Although they love to stay with us in the bed, you will sometimes observe your dog trying to leave the bed without you. This usually happens because of your pup’s individual needs.

  • Hunger. Your dog might just want to get his next meal in. As such, he will leave your bed early and makes his presence felt.
  • Discomfort. Resting on a soft surface for too long can be inconvenient. Your dog might simply just want to rest somewhere also.
  • Too Warm. Dogs have a higher body temperature than us (101 to 102.5 °F, or 38.3 to 39,2 °C). Since our beds are great to store and dissipate heat of human bodies, it might just get a little too toasty for your pup.
  • Go Potty. Your dog just might want to leave the house, go for a walk and go potty and the same time.
  • Sounds. Sudden noise or sounds will alert your dog. They have a more sensitive hearing than us. So, without you actually noticing, your dog might have heard something and is curious to find out what it is.
Is It Bad for Small Dogs to Jump Off Beds?

How Do I Stop My Dog From Jumping Off The Bed?

The key to finding out how to stop your dog from jumping off the bed is to observe your pup and try to identify his routines. He might leave the bed due to hunger, too high temperature, the urge to go outside, or sudden sounds.

Another thing you can do is to accustom your dog to an upgraded version of his own bed. Your pup might simply not feel as comfy in his bed as he is in yours. So, by getting him a better bed for himself, you might lower his incline of getting into your bed in the first place.

If you do not want to ban your dog from your bed, you should train you pup to use pet stairs, a ramp, or a lower piece of furniture that you can place next to your bed. As a more cost-effective and cheap solution, you can try to lower your bed.

The easiest way to prevent your dog from jumping off the bed would be to not allow him on the bed at all.

Why Does My Puppy Keep Jumping On And Off My Bed?

Your dog might think that it is fun to keep jumping on and off your bed. Similar to a trampoline, he might actually enjoy getting on and off things. However, jumping creates an overly excessive force on his joints and makes it dangerous to all puppies. Ongoing jumping should be discouraged by you as soon as you notice it.

Why Does My Dog Jump In My Spot When I Get Out Of Bed?

The simple explanation for why your dog jumps in your spot as soon as you get out of bed is warmth, scent, and protectionism.

  • If you have just left the bed, your spot is still warm. Your pup will most likely just move there since it’s an even better spot to stay in.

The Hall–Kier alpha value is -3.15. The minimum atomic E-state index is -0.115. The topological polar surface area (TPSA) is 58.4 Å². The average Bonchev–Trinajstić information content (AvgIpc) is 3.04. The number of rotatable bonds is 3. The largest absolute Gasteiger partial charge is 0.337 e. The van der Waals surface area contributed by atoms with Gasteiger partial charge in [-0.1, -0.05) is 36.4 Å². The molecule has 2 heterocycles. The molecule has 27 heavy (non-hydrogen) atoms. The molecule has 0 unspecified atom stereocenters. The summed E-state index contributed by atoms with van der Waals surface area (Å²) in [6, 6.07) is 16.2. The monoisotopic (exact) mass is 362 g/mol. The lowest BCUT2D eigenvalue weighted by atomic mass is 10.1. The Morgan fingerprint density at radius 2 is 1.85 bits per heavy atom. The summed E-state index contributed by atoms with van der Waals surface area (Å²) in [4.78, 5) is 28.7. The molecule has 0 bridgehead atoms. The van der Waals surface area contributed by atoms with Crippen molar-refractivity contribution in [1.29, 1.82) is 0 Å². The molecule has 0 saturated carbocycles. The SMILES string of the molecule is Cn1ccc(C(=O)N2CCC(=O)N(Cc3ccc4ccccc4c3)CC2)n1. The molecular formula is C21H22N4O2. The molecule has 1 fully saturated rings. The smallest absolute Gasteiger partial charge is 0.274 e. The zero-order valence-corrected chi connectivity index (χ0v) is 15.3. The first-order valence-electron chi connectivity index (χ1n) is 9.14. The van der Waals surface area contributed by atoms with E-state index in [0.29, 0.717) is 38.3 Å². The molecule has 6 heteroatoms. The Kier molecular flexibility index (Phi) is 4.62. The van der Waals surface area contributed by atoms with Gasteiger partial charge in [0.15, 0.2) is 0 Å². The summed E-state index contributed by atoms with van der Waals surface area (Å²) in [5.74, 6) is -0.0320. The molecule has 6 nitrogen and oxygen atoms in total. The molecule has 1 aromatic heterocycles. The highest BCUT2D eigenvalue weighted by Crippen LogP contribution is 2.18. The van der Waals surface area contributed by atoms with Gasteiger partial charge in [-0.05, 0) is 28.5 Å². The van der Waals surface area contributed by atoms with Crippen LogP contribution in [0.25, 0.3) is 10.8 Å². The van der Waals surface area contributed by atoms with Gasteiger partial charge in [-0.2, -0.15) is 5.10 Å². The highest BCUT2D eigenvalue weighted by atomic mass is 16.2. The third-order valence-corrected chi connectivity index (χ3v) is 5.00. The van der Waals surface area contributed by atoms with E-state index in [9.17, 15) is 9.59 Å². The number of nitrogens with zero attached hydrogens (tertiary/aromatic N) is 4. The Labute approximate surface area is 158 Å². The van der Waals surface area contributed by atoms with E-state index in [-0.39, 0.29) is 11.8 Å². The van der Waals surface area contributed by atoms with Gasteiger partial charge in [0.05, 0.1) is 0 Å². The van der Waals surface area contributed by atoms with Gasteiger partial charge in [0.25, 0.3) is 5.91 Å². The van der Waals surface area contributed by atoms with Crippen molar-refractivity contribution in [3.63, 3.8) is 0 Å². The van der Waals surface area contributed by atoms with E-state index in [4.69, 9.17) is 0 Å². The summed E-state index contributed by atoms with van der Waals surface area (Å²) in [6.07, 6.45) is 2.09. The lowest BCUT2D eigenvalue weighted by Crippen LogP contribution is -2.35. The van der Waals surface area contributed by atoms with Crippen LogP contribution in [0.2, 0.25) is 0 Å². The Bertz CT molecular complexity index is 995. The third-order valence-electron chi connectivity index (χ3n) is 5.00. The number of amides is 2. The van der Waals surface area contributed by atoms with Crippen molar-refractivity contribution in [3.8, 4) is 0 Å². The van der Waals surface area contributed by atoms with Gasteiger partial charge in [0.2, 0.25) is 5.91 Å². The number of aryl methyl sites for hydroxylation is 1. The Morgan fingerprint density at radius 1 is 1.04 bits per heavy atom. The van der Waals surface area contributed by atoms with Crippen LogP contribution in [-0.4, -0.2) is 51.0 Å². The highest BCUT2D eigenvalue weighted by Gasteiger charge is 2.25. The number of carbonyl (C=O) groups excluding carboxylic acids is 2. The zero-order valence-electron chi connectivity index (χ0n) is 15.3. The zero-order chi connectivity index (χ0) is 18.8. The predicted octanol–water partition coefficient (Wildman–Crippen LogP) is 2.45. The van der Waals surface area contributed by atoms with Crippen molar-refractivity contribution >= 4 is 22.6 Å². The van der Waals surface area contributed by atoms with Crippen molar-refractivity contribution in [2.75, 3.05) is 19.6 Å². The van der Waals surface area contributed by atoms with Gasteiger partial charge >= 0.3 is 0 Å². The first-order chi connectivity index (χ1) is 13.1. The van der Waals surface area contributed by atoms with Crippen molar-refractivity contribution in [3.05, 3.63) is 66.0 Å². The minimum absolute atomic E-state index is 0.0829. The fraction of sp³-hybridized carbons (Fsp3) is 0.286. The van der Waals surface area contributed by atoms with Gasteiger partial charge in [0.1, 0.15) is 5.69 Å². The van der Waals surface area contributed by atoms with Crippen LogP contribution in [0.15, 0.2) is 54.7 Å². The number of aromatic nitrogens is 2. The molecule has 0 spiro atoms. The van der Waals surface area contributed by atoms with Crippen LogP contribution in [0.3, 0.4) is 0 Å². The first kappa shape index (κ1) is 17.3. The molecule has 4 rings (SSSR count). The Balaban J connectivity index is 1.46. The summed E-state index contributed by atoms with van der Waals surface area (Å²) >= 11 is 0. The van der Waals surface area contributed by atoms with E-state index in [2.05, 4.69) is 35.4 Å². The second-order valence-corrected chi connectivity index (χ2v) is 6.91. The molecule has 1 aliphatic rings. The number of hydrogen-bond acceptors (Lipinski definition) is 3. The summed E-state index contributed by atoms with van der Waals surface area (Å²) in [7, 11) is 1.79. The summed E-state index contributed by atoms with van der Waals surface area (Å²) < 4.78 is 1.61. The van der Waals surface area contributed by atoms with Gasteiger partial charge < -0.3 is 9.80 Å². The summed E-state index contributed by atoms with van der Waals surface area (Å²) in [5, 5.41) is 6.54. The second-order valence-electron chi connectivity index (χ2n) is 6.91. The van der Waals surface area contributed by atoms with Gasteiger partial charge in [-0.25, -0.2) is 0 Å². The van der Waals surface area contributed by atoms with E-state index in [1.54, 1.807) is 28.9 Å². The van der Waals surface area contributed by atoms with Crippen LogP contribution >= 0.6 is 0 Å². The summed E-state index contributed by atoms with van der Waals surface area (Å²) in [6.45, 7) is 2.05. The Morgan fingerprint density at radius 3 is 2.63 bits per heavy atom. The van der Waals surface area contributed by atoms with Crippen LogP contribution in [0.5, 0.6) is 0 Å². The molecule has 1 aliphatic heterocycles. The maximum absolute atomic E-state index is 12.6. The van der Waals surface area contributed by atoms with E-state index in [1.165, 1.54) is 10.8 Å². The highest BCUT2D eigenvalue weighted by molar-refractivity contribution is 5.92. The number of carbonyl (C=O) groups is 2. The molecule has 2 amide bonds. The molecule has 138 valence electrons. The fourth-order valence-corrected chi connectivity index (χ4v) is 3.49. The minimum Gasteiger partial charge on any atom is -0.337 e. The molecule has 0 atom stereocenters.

• The position your body was in likely smells most. Your dog will sense this way more easily than we can do, and simply occupy your spot.
  • If you and your pup have spent quite some time together in bed, he might also see a pattern in where you lay. By staying in your place, your dog will ensure that no one else can take it, except you.
Is It Bad for Small Dogs to Jump Off Beds?

Is It Cruel To Not Let My Dog On My Bed?

No, it is not cruel to not let your dog sleep or stay on your bed. Dogs, descending from wolves, are very social beings that interact based on rank order.

Keeping dogs in beds for longer periods will make them think that they have an equal rank to us. This could mean that your dog will show more dominating behavior to you. If you notice that your dog follows less of your commands, starts to resist or becomes aggressive, you can be sure that your pup moved up the ladder and thinks that he’s on par with you.

How Do You Know If Your Dog Is OK After A Fall?

You usually know that your dog is hurt after a fall if they show a couple of distinct symptoms. He may act lethargic, unwilling to walk for longer times. Standing may be painful as well. Depending on how your dog fell, he might even show opposite signs, such as being in pain when lying down. However, if your pup shows none of these symptoms, he might still be in pain or develop any symptom only hours after the fall.

There is no one way to find out if your dog is doing fine after he fell and seems okay. Here’s the best thing you can do in such a situation: Observe your dog over the course of the next 5 hours. Even if your dog acts fine and seems to be active, there is a high chance he will develop lethargy, or other symptoms such as limping, dyspnea, or reduced appetite.

Final Thoughts

It is obvious that it is not OK for small dogs to jump off beds. Because of their smaller bodies, they have an overall more sensitive body that makes them prone to leg-related injuries. Because your dog’s front legs, shoulder and elbows receive a disproportionate amount of stress compared to his body weight, he is at a higher risk of suffering from early arthritis, injured ligaments, tendons, and misalignment of the spine.

Damages will most likely not show immediately but only over the course of multiple years. Fortunately, there is a lot you can do to counteract this. Lower your bed, put a soft bench, or pet stairs, at the end of your bed, or simply lift your dog up and down. An aid for your dog will be way cheaper than a surgery long-term.